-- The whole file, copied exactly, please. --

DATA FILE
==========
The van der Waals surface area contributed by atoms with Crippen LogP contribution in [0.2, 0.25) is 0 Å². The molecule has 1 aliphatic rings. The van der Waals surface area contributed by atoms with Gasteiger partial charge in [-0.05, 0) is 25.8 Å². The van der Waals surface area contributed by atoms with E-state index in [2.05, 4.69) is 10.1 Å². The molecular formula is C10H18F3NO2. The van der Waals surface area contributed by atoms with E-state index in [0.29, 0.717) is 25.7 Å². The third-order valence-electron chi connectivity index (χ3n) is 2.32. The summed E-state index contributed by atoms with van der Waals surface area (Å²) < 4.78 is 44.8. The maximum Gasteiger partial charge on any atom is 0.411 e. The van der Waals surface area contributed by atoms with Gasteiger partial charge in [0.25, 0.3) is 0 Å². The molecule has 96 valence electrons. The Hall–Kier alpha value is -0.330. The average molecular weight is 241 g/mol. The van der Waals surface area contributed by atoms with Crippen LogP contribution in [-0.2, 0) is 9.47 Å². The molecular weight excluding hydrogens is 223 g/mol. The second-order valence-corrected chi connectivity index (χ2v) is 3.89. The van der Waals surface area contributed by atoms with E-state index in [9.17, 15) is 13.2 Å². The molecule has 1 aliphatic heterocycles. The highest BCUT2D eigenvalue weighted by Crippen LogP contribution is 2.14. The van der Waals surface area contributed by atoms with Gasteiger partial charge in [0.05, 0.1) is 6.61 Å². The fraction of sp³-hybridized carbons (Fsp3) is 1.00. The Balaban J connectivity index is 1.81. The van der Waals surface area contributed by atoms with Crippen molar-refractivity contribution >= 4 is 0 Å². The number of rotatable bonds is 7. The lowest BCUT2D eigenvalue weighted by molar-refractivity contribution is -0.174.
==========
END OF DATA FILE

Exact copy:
The van der Waals surface area contributed by atoms with Crippen LogP contribution in [0.2, 0.25) is 0 Å². The molecule has 1 aliphatic rings. The van der Waals surface area contributed by atoms with Gasteiger partial charge in [-0.05, 0) is 25.8 Å². The van der Waals surface area contributed by atoms with E-state index in [2.05, 4.69) is 10.1 Å². The molecular formula is C10H18F3NO2. The van der Waals surface area contributed by atoms with E-state index in [0.29, 0.717) is 25.7 Å². The third-order valence-electron chi connectivity index (χ3n) is 2.32. The summed E-state index contributed by atoms with van der Waals surface area (Å²) < 4.78 is 44.8. The maximum Gasteiger partial charge on any atom is 0.411 e. The van der Waals surface area contributed by atoms with Gasteiger partial charge in [0.25, 0.3) is 0 Å². The molecule has 96 valence electrons. The Hall–Kier alpha value is -0.330. The average molecular weight is 241 g/mol. The van der Waals surface area contributed by atoms with Crippen LogP contribution in [-0.2, 0) is 9.47 Å². The molecular weight excluding hydrogens is 223 g/mol. The second-order valence-corrected chi connectivity index (χ2v) is 3.89. The van der Waals surface area contributed by atoms with E-state index in [9.17, 15) is 13.2 Å². The molecule has 1 aliphatic heterocycles. The highest BCUT2D eigenvalue weighted by Crippen LogP contribution is 2.14. The van der Waals surface area contributed by atoms with Gasteiger partial charge in [0.05, 0.1) is 6.61 Å². The fraction of sp³-hybridized carbons (Fsp3) is 1.00. The Balaban J connectivity index is 1.81. The van der Waals surface area contributed by atoms with Crippen molar-refractivity contribution >= 4 is 0 Å². The number of rotatable bonds is 7. The lowest BCUT2D eigenvalue weighted by molar-refractivity contribution is -0.174.